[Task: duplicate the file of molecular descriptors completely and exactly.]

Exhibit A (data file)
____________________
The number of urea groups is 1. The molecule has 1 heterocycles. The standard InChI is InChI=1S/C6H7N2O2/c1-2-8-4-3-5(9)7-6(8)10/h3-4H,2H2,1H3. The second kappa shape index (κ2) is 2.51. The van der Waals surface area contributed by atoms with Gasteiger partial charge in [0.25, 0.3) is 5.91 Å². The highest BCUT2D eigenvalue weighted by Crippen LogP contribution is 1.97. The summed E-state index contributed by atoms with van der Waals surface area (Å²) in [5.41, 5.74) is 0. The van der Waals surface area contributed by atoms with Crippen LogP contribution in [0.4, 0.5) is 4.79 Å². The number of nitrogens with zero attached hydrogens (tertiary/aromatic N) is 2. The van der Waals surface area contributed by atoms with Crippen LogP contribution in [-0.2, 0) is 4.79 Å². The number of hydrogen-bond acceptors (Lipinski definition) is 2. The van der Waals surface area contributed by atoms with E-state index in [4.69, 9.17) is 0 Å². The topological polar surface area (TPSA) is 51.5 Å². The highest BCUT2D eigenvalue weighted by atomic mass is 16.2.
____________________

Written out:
The number of urea groups is 1. The molecule has 1 heterocycles. The standard InChI is InChI=1S/C6H7N2O2/c1-2-8-4-3-5(9)7-6(8)10/h3-4H,2H2,1H3. The second kappa shape index (κ2) is 2.51. The van der Waals surface area contributed by atoms with Gasteiger partial charge in [0.25, 0.3) is 5.91 Å². The highest BCUT2D eigenvalue weighted by Crippen LogP contribution is 1.97. The summed E-state index contributed by atoms with van der Waals surface area (Å²) in [5.41, 5.74) is 0. The van der Waals surface area contributed by atoms with Crippen LogP contribution in [0.4, 0.5) is 4.79 Å². The number of nitrogens with zero attached hydrogens (tertiary/aromatic N) is 2. The van der Waals surface area contributed by atoms with Crippen LogP contribution in [-0.2, 0) is 4.79 Å². The number of hydrogen-bond acceptors (Lipinski definition) is 2. The van der Waals surface area contributed by atoms with E-state index in [4.69, 9.17) is 0 Å². The topological polar surface area (TPSA) is 51.5 Å². The highest BCUT2D eigenvalue weighted by atomic mass is 16.2.